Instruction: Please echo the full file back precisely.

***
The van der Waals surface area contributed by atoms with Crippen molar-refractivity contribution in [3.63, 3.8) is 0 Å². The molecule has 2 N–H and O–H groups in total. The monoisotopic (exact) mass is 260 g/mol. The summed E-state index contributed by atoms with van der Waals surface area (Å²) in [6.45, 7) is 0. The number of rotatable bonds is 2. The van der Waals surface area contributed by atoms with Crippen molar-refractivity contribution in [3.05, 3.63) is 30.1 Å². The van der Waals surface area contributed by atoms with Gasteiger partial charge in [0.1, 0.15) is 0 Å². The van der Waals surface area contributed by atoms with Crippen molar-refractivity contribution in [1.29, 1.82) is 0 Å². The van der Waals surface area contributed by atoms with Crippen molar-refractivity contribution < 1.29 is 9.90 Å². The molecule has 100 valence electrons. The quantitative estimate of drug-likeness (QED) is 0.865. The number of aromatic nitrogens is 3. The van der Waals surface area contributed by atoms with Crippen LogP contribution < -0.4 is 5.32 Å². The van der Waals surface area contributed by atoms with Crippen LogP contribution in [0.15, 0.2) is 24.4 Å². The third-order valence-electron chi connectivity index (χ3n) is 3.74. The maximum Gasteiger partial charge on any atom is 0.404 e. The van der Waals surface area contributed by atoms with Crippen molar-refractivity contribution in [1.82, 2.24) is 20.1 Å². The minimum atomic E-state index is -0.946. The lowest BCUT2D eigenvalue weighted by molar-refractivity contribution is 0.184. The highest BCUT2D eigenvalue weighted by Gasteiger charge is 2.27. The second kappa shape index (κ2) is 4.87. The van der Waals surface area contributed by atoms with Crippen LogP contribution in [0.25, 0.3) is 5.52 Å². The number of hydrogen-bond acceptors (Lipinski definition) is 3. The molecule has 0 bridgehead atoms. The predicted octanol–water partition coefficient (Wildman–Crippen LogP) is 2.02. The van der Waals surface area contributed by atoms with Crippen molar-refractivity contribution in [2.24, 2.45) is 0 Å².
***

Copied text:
The van der Waals surface area contributed by atoms with Crippen molar-refractivity contribution in [3.63, 3.8) is 0 Å². The molecule has 2 N–H and O–H groups in total. The monoisotopic (exact) mass is 260 g/mol. The summed E-state index contributed by atoms with van der Waals surface area (Å²) in [6.45, 7) is 0. The number of rotatable bonds is 2. The van der Waals surface area contributed by atoms with Crippen molar-refractivity contribution in [3.05, 3.63) is 30.1 Å². The van der Waals surface area contributed by atoms with Gasteiger partial charge in [0.1, 0.15) is 0 Å². The van der Waals surface area contributed by atoms with Crippen molar-refractivity contribution in [1.29, 1.82) is 0 Å². The van der Waals surface area contributed by atoms with Crippen molar-refractivity contribution < 1.29 is 9.90 Å². The molecule has 100 valence electrons. The quantitative estimate of drug-likeness (QED) is 0.865. The number of aromatic nitrogens is 3. The van der Waals surface area contributed by atoms with Crippen LogP contribution < -0.4 is 5.32 Å². The van der Waals surface area contributed by atoms with Crippen LogP contribution in [0.15, 0.2) is 24.4 Å². The third-order valence-electron chi connectivity index (χ3n) is 3.74. The maximum Gasteiger partial charge on any atom is 0.404 e. The van der Waals surface area contributed by atoms with Crippen molar-refractivity contribution in [1.82, 2.24) is 20.1 Å². The minimum atomic E-state index is -0.946. The lowest BCUT2D eigenvalue weighted by molar-refractivity contribution is 0.184. The highest BCUT2D eigenvalue weighted by Gasteiger charge is 2.27. The second kappa shape index (κ2) is 4.87. The van der Waals surface area contributed by atoms with Crippen LogP contribution in [0.25, 0.3) is 5.52 Å². The number of hydrogen-bond acceptors (Lipinski definition) is 3. The molecule has 0 bridgehead atoms. The predicted octanol–water partition coefficient (Wildman–Crippen LogP) is 2.02. The van der Waals surface area contributed by atoms with Crippen molar-refractivity contribution in [2.24, 2.45) is 0 Å².